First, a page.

In this instructable I will show you how to make a giant robot costume on a budget.  In total, the suit costed roughly 30-50$ and was made almost entirely out of cardboard.  It took me over two years of procrastination to finally finish (as you can see from the various hair styles in the pictures).  I wore this costume out to Salem, MA on Halloween a couple years back and got a huge response; every person that ran into me on the street wanted a picture with me.

The full description of the costume would be: Small Scientist Controling Giant Robot Suit, but that would make for a rediculous title.

List of materials (may vary):
Lots of cardboard
Great Stuff foam
Black/silver spraypaint
Black duct tape
Plastic shopping bags
Styrofoam pieces
Safety pins
Thick string
Drinking straws
Underarmor longsleeve shirt and pants(should be tight)
Black and white fabric

List of tools:
Hot glue gun
Sharp knife/razor blade

The steps in this instructable are laid out as follows:
Step 1: Legs
Step 2: Arms
Step 3: Scientist
Step 4: Assemble

Each step may be broken down into smaller steps.

Step 1: Legs

The legs are cardboard boxes that are roughly the length of my entire leg, and are just wide enough to fit my foot with a shoe on in comfortably.  In the picture you will see me standing on something inside the leg, I will get to that in the next step.

For the robot's "foot", I simpy duct taped a piece of cardboard that was shaped like a robot foot.  These are STRICTLY COSMETIC, and do not aid in navigating around, in fact they make it harder sometimes.  I made the foot so that it would bend in a natural-looking motion.  You can see that motion in action here:

For the top, I had already ripped out the folding flaps, so I had to make new ones and hot-glue them in.  I cut sections of styrofoam to the shape of my leg right around where my knee joint is.  You can see in the pictures that the leg-holes are set back, this is to aid in balance.  In step 4, you will see how these come in handy.

Step 2: Supports

It was obvious to me that I needed something to boost my height in order to fulfill the "giant" requirement.  It wasn't so obvious, however, how I could comfortably carry the weight of something that could hold my entire body weight with each leg.  I devised these supports eventually, and as you can see in the pictures, are quite strong.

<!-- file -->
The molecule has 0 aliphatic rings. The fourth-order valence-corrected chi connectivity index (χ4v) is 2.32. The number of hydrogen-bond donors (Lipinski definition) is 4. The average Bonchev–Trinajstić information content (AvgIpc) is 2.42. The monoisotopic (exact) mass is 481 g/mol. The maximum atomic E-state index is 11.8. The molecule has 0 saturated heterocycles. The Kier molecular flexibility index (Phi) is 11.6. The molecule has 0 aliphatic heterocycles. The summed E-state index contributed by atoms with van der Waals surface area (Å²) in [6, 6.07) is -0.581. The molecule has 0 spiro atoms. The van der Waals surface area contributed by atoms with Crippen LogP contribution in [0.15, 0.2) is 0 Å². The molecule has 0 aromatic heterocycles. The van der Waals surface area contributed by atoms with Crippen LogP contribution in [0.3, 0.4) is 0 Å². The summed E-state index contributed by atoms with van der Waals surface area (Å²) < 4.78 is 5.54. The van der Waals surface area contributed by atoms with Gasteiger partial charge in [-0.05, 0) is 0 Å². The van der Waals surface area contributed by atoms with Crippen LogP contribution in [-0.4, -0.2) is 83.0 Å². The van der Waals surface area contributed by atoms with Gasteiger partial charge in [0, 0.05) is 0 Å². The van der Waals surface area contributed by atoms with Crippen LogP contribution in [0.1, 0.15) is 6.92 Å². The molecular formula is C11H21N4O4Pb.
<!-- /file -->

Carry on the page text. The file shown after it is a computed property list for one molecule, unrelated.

They are basically strips of cardboard that have been notched halfway across several times.  This allows them to be set into eachother in a crosshatch pattern that turned out to be very strong yet very light.  I stacked four of these with peices of cardboard inbetween each support to aid in structure.  The dimensions of these will depend on what "leg" box you are using.  I made mine so that four of them stacked would reach the halfway point in the leg.  It is important to note, that whatever box you are using for the leg, the supports should stack just high enough so that your knee is right above the top of the box (to allow for proper leg bending).

Each strip should look like this:
(the width of the strip is slightly smaller than the width of the leg box)

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|                   |                  |                   |                   |

These actually took the longest out of everything in this costume, but an easy way to notch these is to gather a bunch of strips together and secure them with a vise.  Use a hacksaw to cut straight through each notch using the front strip as a guide.  When you are finished, you should have a bunch of identical strips ready to be put together.  I used a total of 64 of these strips in my costume, so the vise/hacksaw trick helped me out a lot.

As you can see from the picture, mine did not come out too perfect, but that didn't really matter when it came time to hold my weight.

Step 3: Foot Holders

At this point, I am standing on a cardboard platform, but I have no way of carrying the leg with me as I walk.  To remedy this, I made a mold of my foot inside a box that would later be secured to the inside of the leg box.